The coffee company’s chief executive, Howard Schultz, conscripted “countless low wage workers into the austerity army” in asking his Washington, D.C.-area employees to promote the billionaire-backed Fix the Debt campaign by scrawling the words “Come Together” on customers’ cups.

Fix the Debt” would harm those workers by cutting tax rates for the wealthy and social programs that employees depend on, such as Social Security.

— Posted by Alexander Reed Kelly.

Josh Eidelson at The Nation:

Schultz’s use of hourly employees was both shrewd and deceptive. Logistics aside, a Come Together message inscribed by a billionaire CEO and printed on coffee cups could never pack the same punch as one that was handwritten by workers making $8-something an hour. Schultz’s blog post was quickly followed by a mass e-mail from Fix the Debt, bragging that “Baristas at Starbucks are showing their support for bipartisan solutions this week.” CEOs hawking “shared sacrifice” are a dime a dozen. A working-class seal of approval is much more valuable, even if—like so much in the American workplace—it’s coerced. (Starbucks assured CNN that workers could decline to participate. But not all who are drafted will risk becoming a conscientious objector.) 

As sociologist Arlie Russell Hochschild has observed, and Starbucks has unwittingly reminded us, the service sector is replete with “emotional labor”: not just physical production but interpersonal performance. Workers are paid not only to perform a task but to act out a part—from speaking from a company script, to smiling despite verbal abuse or physical pain, to urging that Congress embrace a deal that could imperil their retirement.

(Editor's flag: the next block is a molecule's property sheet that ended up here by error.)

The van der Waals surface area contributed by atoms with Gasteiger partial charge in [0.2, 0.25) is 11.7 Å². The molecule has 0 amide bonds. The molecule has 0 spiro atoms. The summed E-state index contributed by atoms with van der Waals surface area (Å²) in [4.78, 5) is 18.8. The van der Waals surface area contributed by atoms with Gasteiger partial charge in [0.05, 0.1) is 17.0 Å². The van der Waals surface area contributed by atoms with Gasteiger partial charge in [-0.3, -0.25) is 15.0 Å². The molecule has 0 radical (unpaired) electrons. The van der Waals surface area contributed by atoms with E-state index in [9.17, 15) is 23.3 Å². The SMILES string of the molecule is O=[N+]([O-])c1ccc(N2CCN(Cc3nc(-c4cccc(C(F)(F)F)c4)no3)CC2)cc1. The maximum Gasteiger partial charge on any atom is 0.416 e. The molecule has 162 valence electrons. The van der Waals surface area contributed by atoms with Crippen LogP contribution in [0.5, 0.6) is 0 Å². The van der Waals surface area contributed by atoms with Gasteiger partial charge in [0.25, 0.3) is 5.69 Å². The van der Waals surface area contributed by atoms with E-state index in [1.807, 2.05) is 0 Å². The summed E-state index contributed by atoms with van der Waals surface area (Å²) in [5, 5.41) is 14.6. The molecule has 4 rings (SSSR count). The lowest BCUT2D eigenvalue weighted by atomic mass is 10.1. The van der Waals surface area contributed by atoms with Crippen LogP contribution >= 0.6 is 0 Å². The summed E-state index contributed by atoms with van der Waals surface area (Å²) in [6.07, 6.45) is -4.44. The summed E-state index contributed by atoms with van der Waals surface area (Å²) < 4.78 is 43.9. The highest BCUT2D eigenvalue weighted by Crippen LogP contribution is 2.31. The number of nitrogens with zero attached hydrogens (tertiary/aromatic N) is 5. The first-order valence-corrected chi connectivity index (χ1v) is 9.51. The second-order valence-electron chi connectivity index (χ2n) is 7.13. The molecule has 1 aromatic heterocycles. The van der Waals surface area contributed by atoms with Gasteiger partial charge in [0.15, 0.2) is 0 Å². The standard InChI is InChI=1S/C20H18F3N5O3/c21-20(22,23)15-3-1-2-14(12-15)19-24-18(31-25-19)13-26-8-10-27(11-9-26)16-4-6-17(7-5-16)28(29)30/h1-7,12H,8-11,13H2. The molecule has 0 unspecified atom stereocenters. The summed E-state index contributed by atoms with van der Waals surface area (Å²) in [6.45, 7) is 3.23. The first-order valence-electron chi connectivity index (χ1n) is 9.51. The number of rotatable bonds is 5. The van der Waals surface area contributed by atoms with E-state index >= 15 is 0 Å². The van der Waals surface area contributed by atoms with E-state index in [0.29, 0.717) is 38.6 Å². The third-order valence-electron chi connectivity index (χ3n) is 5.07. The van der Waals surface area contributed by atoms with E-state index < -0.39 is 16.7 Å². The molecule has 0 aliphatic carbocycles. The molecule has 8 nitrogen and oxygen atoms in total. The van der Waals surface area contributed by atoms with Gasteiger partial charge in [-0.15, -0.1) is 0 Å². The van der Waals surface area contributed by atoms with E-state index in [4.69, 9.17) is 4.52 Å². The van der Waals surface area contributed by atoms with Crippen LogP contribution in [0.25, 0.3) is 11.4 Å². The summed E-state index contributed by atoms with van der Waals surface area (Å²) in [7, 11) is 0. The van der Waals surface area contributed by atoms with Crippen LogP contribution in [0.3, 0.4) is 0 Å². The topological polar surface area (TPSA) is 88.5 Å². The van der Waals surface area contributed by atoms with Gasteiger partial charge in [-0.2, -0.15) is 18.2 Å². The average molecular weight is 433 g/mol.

The Come Together episode illustrates the rise of political coercion in the workplace. That trend drew rare attention last year with a series of stories about companies that told their employees whom to vote for (Koch Industries), tracked workers’ political donations (Murray Energy) or warned of layoffs if President Obama was re-elected (Westgate Resorts). In the Citizens United era, companies have even greater freedom to impose their politics on employees, from convening a mandatory meeting devoted to political “persuasion” to firing an employee for affixing the wrong candidate’s bumper sticker to her car. 

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